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Myotonic Dystrophy Type 2.

Source

GeneReviews® [Internet]. Seattle (WA): University of Washington, Seattle; 1993-2018.
2006 Sep 21 [updated 2013 Jul 3].

Author information

1
Department of Genetics, Cell Biology, and Development, Institute of Human Genetics, Genetic Counselor, Paul and Sheila Wellstone Muscular Dystrophy Center, University of Minnesota, Minneapolis, Minnesota
2
Director, Center for NeuroGenetics, Professor, Department of Molecular Genetics & Microbiology, University of Florida, Gainesville, Florida
3
Director, Neuromuscular Division and Clinics, Department of Neurology, Stanford University, Stanford, California

Excerpt

CLINICAL CHARACTERISTICS:

Myotonic dystrophy type 2 (DM2) is characterized by myotonia (90% of affected individuals) and muscle dysfunction (weakness, pain, and stiffness) (82%), and less commonly by cardiac conduction defects, iridescent posterior subcapsular cataracts, insulin-insensitive type 2 diabetes mellitus, and testicular failure. Although myotonia (involuntary muscle contraction with delayed relaxation) has been reported during the first decade, onset is typically in the third decade, most commonly with fluctuating or episodic muscle pain that can be debilitating and weakness of the neck flexors and finger flexors. Subsequently, weakness occurs in the elbow extensors and the hip flexors and extensors. Facial weakness and weakness of the ankle dorsiflexors are less common. Myotonia rarely causes severe symptoms.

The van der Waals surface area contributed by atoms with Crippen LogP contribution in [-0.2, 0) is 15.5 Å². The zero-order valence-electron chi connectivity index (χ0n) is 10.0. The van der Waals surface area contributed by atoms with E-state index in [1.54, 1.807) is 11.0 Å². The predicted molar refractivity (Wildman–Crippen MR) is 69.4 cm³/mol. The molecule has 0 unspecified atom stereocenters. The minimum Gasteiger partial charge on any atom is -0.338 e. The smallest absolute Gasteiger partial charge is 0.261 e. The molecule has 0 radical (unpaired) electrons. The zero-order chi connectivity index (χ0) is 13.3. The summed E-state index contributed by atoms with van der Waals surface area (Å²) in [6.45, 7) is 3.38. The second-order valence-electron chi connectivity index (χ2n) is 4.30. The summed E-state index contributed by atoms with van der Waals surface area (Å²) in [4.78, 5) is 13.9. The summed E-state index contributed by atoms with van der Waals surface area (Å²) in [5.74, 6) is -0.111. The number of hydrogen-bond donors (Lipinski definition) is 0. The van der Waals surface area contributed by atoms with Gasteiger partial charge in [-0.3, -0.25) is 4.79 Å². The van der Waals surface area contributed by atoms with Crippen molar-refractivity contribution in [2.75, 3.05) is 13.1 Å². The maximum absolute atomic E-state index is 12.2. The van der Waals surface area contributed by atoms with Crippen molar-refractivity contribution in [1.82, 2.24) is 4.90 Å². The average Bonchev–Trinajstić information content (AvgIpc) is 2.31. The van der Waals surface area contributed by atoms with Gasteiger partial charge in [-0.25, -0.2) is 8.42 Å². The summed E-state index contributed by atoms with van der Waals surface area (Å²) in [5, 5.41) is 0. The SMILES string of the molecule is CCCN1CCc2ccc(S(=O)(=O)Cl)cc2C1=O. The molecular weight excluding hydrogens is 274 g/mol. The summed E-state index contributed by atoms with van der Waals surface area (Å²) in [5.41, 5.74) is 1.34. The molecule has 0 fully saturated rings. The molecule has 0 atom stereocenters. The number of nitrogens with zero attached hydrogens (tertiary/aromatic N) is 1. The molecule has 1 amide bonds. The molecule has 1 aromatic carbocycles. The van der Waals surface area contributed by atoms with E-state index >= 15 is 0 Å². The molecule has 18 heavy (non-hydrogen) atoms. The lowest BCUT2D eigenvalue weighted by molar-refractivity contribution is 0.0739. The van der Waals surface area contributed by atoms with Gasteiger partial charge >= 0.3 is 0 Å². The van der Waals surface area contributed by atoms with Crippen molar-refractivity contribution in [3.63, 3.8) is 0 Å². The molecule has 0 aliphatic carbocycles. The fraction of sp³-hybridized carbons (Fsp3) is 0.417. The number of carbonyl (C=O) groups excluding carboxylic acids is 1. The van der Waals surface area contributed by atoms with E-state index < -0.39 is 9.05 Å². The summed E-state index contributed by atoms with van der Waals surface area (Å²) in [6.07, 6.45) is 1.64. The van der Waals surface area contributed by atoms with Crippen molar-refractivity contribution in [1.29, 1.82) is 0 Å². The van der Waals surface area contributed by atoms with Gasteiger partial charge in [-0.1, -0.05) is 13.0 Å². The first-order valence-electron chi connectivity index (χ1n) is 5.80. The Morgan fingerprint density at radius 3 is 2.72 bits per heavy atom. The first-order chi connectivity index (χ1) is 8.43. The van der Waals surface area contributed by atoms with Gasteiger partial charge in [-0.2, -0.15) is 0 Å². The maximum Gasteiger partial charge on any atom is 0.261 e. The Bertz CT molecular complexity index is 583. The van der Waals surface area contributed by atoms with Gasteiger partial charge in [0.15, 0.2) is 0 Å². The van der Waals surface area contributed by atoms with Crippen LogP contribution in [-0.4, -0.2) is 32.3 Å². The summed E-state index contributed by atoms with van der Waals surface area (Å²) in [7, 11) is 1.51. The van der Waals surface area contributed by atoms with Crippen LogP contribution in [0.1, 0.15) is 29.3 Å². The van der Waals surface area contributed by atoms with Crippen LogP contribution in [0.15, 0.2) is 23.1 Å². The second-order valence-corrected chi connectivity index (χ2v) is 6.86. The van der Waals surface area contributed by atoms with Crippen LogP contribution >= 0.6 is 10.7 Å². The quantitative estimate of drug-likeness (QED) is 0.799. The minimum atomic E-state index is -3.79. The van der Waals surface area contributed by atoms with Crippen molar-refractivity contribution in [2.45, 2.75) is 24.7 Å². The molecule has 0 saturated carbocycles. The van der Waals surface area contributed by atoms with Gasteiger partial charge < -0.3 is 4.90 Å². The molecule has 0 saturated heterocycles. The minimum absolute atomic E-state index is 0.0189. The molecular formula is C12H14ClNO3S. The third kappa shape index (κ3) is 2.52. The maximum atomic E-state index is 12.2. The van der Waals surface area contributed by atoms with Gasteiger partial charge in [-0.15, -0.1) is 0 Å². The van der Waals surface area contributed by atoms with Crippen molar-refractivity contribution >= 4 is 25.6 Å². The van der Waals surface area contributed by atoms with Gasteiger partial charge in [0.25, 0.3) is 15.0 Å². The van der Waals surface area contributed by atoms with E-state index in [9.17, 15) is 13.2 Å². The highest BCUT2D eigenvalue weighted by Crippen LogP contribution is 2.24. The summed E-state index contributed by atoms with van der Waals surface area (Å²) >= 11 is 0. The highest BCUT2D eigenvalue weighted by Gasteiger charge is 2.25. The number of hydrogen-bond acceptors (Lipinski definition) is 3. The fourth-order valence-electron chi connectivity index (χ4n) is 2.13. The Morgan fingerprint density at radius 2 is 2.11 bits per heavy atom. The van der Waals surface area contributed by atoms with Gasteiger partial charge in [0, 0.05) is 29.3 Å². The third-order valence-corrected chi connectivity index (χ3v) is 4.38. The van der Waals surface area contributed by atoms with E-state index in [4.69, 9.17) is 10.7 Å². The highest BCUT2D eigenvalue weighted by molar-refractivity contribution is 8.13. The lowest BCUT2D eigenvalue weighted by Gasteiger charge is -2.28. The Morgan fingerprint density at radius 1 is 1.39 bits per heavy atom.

DIAGNOSIS/TESTING:

CNBP (ZNF9) is the only gene in which pathogenic variants are known to cause myotonic dystrophy type 2. CNBP intron 1 contains a complex repeat motif, (TG)n(TCTG)n(CCTG)n. Expansion of the CCTG repeat causes DM2. The number of CCTG repeats in expanded alleles ranges from approximately 75 to more than 11,000, with a mean of approximately 5000 repeats. The detection rate of a CNBP CCTG expansion is more than 99% with the combination of routine PCR, Southern blot analysis, and the PCR repeat-primed assay.

MANAGEMENT:

Treatment of manifestations: Ankle-foot orthoses, wheelchairs, or other assistive devices as needed for weakness; defibrillator placement for those with arrhythmias; removal of cataracts that impair vision; and testosterone replacement therapy for hypogonadism in males. Myotonia rarely requires treatment. Routine physical activity appears to help maintain muscle strength and endurance and to control musculoskeletal pain. Medications used with some success in pain management include mexilitene, gabapentin, nonsteroidal anti-inflammatory drugs (NSAIDS), low-dose thyroid replacement, low-dose steroids (e.g., 5 mg prednisone on alternate days), and tricyclic antidepressants. Prevention of secondary complications: Anesthetic risk may be increased and therefore assessment of cardiac and respiratory function before and after surgery are recommended. Prompt treatment of hypothyroidism to reduce secondary weakness. Surveillance: Annual ECG and echocardiogram or possible cardiac MRI to detect/monitor cardiac conduction defects and cardiomyopathy; annual measurement of fasting serum glucose concentration and glycosylated hemoglobin level; and testing of males every few years for evidence of hypogonadism. Agents/circumstances to avoid: Cholesterol-lowering medications when associated with increased weakness.

GENETIC COUNSELING:

Myotonic dystrophy type 2 is inherited in an autosomal dominant manner. To date, all individuals whose biological parents have been evaluated with molecular genetic testing have had one parent with a CNBP expansion; de novo pathogenic variants have not been reported. Each child of an individual with a CNBP expansion has a 50% chance of inheriting the expansion. Neither the size of a predominant allele nor the total number of different detectable expansions in a single sample can predict disease severity, age of onset, or clinical symptoms. Prenatal testing for pregnancies at increased risk is possible if the presence of a CNBP expansion has been identified in the affected parent.

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